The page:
Spirit Airlines has knocked back JetBlue’s latest offer to acquire it, again citing antitrust concerns.
It has instead asked shareholders to back a bid from low-cost rival Frontier Group Holdings at a meeting on Thursday.
The three budget airlines have been involved in an acquisition ‘love triangle’ for months as JetBlue and Frontier seek to create America’s fifth-largest airline that could challenge the country’s legacy carriers.
JetBlue’s new offer included a ticking fee of 10 cents per Spirit share, raising the deal value to $34.15 per share. It represents a huge 51 per cent premium to the airline’s Monday closing price.
Rival Frontier’s bid, meanwhile, was valued at just $22.03 per share.
“The latest offer from JetBlue does nothing to address our Board’s serious concerns that a combination with them would not receive regulatory approval,” Spirit CEO Ted Christie said.
“That unsolved issue, combined with the fact that their offer is still substantially below the potential $50 per share or more of value that we expect will result from a merger with Frontier, affirms our analysis that our merger agreement with Frontier provides more value and certainty to our stockholders.
“While we have engaged with JetBlue for weeks and provided them a level playing field on which they could make their best offer, unfortunately they have now turned to scurrilous rhetoric instead of a substantive improvement in their offer.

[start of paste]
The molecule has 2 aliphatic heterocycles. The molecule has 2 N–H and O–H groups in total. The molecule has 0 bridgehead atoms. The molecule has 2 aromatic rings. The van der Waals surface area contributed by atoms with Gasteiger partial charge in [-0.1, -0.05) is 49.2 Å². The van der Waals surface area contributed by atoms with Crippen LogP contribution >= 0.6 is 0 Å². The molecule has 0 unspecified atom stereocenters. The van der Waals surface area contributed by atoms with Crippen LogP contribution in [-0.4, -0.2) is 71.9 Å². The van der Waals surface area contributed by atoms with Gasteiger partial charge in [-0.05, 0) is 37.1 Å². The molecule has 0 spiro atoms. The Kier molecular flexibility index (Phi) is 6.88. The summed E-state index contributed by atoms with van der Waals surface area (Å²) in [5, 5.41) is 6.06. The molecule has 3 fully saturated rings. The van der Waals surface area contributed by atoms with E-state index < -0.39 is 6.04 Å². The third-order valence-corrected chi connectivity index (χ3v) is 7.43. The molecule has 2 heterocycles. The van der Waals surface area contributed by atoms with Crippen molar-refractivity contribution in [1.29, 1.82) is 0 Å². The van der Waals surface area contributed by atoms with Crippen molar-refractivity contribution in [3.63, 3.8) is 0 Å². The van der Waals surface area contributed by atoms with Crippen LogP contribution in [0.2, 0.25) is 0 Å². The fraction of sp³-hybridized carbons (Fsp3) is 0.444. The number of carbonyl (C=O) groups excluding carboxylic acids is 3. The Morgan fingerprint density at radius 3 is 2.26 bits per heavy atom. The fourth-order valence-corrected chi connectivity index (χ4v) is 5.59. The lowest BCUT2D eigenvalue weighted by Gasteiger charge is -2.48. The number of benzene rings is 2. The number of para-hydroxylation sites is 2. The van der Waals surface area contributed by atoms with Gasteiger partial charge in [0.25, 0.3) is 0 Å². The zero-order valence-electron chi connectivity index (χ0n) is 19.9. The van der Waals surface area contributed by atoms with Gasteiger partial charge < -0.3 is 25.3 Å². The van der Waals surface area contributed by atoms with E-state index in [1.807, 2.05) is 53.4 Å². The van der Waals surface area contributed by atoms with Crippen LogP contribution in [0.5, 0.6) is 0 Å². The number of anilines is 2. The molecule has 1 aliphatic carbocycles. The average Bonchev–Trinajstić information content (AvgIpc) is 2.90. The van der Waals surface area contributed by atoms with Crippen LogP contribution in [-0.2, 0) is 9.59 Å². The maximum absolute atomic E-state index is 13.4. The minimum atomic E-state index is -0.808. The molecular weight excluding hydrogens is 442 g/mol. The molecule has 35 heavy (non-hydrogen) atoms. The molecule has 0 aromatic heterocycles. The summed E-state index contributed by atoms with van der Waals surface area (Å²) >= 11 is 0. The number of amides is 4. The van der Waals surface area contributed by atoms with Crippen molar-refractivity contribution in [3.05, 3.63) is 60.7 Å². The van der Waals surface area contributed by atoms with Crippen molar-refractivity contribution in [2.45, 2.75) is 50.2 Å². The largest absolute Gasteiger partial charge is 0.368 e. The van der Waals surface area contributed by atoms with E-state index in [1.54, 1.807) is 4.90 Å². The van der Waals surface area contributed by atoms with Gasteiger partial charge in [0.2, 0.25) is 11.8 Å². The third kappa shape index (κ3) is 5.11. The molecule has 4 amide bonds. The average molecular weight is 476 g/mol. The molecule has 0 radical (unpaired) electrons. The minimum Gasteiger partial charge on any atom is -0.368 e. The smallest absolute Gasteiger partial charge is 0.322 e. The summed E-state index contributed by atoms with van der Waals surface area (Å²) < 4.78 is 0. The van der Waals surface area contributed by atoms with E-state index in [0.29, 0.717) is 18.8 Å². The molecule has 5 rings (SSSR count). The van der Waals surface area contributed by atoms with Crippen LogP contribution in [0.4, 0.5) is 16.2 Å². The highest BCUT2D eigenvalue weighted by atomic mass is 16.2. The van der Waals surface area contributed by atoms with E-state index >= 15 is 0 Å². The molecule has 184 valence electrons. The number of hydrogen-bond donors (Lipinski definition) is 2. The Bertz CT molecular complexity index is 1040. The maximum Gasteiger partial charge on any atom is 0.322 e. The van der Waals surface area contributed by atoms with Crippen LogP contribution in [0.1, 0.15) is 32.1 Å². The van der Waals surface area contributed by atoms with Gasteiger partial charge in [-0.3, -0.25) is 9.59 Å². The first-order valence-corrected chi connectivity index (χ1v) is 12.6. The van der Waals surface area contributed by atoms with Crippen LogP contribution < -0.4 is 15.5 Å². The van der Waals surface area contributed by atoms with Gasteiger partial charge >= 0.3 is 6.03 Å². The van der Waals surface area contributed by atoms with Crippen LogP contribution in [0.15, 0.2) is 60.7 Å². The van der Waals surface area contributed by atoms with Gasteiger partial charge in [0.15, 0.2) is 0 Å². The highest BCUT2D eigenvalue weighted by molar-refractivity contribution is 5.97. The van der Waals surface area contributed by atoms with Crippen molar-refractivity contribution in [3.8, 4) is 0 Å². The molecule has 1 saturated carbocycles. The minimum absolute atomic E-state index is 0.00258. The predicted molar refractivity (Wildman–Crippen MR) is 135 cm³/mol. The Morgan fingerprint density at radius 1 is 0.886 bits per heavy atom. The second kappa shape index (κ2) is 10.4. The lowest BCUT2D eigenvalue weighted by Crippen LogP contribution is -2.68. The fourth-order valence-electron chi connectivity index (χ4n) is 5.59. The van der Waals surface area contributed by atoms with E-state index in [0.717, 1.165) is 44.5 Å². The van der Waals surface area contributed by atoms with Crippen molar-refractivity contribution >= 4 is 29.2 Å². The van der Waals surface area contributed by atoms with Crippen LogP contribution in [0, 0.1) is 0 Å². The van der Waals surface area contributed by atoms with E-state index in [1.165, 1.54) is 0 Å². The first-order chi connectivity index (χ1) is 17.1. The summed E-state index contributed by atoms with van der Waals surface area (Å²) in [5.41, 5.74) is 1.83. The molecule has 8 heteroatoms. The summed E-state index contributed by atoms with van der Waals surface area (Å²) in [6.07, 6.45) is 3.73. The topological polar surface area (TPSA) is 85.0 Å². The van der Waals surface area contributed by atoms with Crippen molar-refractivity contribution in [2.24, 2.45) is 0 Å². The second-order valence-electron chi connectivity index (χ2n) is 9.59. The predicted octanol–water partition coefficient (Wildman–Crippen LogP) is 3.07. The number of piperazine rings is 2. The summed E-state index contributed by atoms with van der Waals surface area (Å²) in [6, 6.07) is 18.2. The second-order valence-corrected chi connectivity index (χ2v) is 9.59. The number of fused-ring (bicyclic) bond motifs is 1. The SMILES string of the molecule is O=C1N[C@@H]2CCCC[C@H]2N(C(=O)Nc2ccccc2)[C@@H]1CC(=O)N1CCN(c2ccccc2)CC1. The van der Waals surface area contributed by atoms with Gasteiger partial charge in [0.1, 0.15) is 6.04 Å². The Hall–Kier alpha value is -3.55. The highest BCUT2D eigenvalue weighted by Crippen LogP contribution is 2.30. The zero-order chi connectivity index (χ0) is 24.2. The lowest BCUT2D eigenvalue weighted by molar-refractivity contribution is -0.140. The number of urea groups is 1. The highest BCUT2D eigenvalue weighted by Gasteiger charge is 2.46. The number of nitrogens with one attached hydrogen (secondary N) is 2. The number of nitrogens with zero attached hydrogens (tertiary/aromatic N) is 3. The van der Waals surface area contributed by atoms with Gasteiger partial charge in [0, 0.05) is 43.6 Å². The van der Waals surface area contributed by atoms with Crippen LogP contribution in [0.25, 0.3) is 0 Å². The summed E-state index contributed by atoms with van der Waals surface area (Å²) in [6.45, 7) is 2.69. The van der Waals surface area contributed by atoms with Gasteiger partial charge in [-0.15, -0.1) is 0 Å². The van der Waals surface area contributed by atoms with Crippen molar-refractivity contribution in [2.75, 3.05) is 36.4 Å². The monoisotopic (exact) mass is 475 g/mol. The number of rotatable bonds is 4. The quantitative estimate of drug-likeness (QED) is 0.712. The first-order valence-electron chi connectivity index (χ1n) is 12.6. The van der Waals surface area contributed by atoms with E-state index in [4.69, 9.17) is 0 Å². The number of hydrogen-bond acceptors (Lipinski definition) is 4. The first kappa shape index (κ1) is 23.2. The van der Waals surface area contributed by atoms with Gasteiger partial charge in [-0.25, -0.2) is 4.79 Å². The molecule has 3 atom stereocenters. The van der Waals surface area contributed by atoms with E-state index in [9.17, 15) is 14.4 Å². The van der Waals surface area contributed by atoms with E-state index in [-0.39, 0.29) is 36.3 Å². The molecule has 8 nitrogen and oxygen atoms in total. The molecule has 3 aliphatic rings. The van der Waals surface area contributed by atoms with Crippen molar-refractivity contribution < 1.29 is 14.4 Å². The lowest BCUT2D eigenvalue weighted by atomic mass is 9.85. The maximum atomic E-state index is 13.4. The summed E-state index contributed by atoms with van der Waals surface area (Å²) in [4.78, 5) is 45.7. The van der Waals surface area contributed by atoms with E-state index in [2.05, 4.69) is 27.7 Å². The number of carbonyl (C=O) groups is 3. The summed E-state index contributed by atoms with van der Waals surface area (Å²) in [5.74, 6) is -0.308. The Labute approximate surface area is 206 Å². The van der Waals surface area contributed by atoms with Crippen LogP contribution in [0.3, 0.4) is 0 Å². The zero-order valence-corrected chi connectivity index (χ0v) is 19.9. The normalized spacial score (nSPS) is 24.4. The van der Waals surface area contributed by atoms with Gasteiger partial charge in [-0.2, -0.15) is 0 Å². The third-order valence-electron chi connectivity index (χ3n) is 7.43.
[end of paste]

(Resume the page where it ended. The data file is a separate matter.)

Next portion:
“We are focused on proceeding with our agreement with Frontier, and we appreciate the continued support of ISS and Glass Lewis as well as the feedback from many stockholders who intend to vote in support of the transaction.”
It cames after Spirit rejected JetBlue’s offer in early May over fears regulators would not approve of the deal due to the Northeast Alliance (NEA) with American Airlines, and the lack of similarities between the companies.
The partnership, which allows the airlines to sell each other’s flights and provide benefits to loyal members began in 2020. But the Department of Justice in September last year sued the NEA because it eliminates competition in New York and Boston by diminishing JetBlue’s cheaper prices against American.
JetBlue, however, disputed those fears and said that the NEA litigation, which is slated for September, would “not be an obstacle” to the acquisition of Spirit, and would not “impact” shareholders in any way, even if the company lost the trial.